Disney-owned sports broadcaster ESPN is considering exiting a number of international markets as a result of the growing costs of acquiring live sporting rights.
Disney chairman and chief executive Bob Iger told investors that the opportunities for ESPN are limited internationally. Speaking after the announcement of its first quarter financial results, he said: “ESPN’s international business has never been particularly large, nor has it been a huge priority for the company.”
He added that it would continue with its ESPN Star Sports partnership with News Corp across Asia and its standalone British pay TV channel, which currently holds the rights to some English Premier League soccer games.
“They’re going to continue to look at those opportunities with an eye toward determining whether they have the ability to grow or, in some cases, become profitable or, if not, potentially exit those markets. That’s not to say they we’re going to get out of international, but I think ESPN is likely to be selective about their presence there.”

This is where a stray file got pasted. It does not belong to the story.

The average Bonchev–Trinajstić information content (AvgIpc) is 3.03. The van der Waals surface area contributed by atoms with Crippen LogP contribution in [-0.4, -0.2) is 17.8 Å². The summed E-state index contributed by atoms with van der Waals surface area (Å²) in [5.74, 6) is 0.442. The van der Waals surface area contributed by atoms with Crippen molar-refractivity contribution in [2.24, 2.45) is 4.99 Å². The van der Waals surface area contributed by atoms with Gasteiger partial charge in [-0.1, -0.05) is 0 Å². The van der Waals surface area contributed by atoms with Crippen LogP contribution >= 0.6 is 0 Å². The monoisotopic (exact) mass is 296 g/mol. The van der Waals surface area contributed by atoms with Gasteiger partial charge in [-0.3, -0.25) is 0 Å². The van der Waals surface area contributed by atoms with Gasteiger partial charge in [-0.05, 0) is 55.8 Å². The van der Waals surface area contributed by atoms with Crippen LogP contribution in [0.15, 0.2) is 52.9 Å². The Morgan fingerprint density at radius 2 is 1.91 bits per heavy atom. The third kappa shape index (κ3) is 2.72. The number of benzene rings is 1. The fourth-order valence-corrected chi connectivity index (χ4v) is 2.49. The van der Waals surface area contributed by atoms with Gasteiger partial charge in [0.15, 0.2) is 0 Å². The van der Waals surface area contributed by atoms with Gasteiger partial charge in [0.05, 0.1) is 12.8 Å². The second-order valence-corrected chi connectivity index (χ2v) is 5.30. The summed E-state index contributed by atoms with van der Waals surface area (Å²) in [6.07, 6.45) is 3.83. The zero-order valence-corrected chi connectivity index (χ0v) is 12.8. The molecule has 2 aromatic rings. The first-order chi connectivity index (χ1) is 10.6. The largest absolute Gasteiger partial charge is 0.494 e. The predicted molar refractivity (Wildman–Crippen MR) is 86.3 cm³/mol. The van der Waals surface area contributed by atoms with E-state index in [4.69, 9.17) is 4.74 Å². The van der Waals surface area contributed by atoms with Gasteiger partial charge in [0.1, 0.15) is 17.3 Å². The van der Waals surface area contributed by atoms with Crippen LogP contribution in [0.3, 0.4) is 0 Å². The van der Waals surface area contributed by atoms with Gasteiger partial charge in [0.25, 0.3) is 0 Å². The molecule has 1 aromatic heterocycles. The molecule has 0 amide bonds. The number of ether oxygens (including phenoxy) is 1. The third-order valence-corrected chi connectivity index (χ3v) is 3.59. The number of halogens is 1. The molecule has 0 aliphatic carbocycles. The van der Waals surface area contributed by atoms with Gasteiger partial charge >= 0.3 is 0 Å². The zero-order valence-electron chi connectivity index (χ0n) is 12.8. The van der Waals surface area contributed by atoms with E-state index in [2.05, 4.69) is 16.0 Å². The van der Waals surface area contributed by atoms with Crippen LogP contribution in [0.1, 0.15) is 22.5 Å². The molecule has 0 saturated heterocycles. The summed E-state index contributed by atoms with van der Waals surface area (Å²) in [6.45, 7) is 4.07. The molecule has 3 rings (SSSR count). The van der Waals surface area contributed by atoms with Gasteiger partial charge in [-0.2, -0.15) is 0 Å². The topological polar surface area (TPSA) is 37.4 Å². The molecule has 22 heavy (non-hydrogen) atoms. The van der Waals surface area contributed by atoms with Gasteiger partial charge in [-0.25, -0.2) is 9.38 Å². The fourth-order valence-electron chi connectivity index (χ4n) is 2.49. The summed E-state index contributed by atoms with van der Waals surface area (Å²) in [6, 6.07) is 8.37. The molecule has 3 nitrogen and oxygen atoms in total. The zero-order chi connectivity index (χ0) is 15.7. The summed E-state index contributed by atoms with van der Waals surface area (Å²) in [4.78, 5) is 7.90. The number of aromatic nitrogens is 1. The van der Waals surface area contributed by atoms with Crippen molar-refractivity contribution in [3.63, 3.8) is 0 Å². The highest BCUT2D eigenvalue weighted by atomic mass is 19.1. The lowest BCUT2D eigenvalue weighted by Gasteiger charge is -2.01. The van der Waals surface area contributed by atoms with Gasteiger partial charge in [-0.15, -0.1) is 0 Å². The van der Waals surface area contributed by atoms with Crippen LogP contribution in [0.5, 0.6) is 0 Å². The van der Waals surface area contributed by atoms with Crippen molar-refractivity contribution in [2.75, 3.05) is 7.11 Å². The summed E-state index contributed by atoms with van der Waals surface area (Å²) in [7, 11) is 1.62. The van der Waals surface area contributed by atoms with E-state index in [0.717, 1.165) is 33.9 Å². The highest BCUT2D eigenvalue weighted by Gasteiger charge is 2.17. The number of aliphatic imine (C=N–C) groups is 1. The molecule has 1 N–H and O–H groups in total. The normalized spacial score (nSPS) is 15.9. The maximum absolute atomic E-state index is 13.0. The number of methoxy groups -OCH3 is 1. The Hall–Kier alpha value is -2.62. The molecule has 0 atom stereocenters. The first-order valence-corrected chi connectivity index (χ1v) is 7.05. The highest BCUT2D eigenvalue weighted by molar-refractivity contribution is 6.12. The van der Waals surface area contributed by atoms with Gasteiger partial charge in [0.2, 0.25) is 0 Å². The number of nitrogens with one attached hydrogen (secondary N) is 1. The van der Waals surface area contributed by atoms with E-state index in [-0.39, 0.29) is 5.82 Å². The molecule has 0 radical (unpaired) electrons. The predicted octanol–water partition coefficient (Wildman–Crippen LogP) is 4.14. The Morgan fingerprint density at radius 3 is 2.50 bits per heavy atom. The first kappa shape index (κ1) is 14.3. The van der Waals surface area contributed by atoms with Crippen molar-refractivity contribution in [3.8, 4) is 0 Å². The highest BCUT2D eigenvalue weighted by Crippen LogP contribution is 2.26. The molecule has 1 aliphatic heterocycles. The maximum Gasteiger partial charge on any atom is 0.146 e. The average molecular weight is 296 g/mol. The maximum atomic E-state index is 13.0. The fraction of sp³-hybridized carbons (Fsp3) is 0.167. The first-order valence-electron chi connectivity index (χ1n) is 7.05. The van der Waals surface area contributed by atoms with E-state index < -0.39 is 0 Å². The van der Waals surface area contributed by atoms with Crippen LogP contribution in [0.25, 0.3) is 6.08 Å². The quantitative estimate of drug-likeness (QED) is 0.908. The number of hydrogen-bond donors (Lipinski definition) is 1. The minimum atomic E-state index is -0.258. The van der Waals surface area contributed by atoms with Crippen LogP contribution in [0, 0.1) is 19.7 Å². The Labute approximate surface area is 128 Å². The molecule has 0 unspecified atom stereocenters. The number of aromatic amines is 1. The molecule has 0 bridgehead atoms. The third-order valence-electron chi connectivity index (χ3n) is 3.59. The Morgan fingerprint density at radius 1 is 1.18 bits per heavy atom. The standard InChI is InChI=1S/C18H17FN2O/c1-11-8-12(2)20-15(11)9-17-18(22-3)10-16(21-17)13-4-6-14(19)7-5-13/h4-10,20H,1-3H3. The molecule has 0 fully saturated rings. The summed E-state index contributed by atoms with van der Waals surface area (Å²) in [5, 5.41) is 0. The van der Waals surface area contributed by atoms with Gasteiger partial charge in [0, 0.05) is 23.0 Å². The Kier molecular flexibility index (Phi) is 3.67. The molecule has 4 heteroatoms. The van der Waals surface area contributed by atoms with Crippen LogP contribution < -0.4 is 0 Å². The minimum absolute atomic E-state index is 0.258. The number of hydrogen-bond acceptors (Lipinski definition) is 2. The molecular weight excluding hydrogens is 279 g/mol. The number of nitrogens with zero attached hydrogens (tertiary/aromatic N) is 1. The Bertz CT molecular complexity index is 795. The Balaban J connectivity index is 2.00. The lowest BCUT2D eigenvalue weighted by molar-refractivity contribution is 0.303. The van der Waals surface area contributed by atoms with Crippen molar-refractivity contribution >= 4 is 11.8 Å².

The proliferation of pay TV platforms using key sports as a driver for their services, as well as deep pocketed Middle Eastern organisations including Al Jazeera, makes it harder for companies like ESPN to make money on sports globally.
“It’s tough going for them because they’re frequently competing with local or locally owned and controlled platform owners that are going after sports almost as loss-leaders to drive subscriptions to their platforms,” Iger warned. “It’s kind of tough to be as aggressive buying live sports. So the opportunities for ESPN internationally, I think, are somewhat limited. Not to say that they don’t exist, but it’s never going to be a big part of ESPN’s business.”